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DIGITAL ID

Can you change from NemID to MitID if you no longer live in Denmark?

Next week sees a deadline in the changeover to Denmark’s new digital ID platform, MitID. Many users of the old system, NemID, are required to visit local services in person to verify their identity. What happens if you no longer live in Denmark?

Can you change from NemID to MitID if you no longer live in Denmark?
Switching to MitID may be difficult or impossible for former residents of Denmark. Photo: Liselotte Sabroe/Ritzau Scanpix

People who still have active Danish bank accounts but no longer live in the country are among those who risk being unable to log in to their accounts after November 1st because they cannot attend local services in person to register for the new digital ID, MitID.

Thousands of Danish nationals who live abroad could find themselves in situations of this kind, newspaper Politiken reported earlier in October.

The Local has been contacted by former foreign residents of Denmark who have also described uncertainty over their MitID access because they have left the country and are therefore prevented from going to a local municipal public help desk (borgerservice).

An in-person appointment is required in many cases to confirm a person’s identity as part of the changeover from the outgoing system, NemID.

READ ALSO: How non-Danish passport holders can switch from NemID to MitID

The Danish Agency for Digitisation told Politiken that the issue impacts less than 20,000 people and a solution is on the way for some.

“If you cannot get MitID with NemID or by scanning your passport in the MitID app, you must attend borgerservice [in person] to get MitID, for example, next time you are in Denmark,” MitID states on its website.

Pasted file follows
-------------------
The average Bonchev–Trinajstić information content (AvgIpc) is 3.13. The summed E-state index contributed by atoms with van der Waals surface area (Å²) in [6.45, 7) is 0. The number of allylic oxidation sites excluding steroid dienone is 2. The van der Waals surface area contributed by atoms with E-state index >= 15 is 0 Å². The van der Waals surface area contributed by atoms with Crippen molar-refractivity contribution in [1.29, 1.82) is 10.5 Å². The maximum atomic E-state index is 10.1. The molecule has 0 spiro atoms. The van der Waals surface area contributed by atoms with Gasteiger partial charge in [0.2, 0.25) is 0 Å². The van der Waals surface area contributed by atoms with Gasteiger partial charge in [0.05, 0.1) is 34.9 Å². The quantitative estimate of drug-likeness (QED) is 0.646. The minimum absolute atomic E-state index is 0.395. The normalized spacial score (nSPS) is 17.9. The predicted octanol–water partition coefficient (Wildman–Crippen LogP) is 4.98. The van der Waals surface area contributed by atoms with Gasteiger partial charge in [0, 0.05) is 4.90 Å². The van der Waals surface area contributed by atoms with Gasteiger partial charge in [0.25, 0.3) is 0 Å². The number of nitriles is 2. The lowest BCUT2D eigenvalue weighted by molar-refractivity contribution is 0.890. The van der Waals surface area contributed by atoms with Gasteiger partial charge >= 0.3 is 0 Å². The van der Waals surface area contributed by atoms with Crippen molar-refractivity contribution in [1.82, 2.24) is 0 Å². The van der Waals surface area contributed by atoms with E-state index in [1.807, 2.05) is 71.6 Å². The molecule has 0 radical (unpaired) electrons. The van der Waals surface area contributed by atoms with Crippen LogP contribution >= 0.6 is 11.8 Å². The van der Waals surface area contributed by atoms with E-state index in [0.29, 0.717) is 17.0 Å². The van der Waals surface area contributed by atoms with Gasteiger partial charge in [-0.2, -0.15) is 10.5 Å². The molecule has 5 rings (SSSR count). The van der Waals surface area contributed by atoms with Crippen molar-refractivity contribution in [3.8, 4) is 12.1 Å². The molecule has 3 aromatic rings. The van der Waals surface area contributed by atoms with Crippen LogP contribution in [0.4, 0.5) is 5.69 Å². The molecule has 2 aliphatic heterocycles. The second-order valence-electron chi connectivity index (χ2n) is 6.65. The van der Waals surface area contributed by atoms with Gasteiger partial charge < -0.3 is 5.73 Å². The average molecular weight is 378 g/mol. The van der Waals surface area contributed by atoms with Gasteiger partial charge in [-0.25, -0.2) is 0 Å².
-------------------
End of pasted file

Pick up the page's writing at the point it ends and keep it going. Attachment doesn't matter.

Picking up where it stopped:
People without Danish passports are more likely to need to attend Borgerservice because foreign passports cannot be used to verify ID in the MitID app.

The Danish Agency for Digitisation told Politiken this week that “because a parliamentary election has been called, the Agency for Digitisation cannot in principle comment to the press” apart from to provide factual information.

In comments to the paper earlier this month, the agency did not comment on whether it was reasonable to ask digital ID users to travel thousands of kilometres to register for MitID.

“It is estimated that there are now fewer than 20,000 active NemID users based abroad who have not yet got MitID and who needed to be ID-verified to get MitID,” the agency said.

“A solution is on the way which will make it possible to use foreign passports to set up MitID via the MitID app,” it said.

“If you are unable to get MitID by October 31st, and you need to access your mobile or internet banking after this date, you should contact your bank,” it said.

The Danish Foreign Ministry told Politiken it did not wish to comment on the situation and referred the matter to the Agency for Digitisation.

READ ALSO: MitID: Up to half a million in Denmark could lose access to online banking

The MitID digital ID system is gradually replacing NemID as the online ID used in Denmark for access to public service platforms, online banking and shopping online.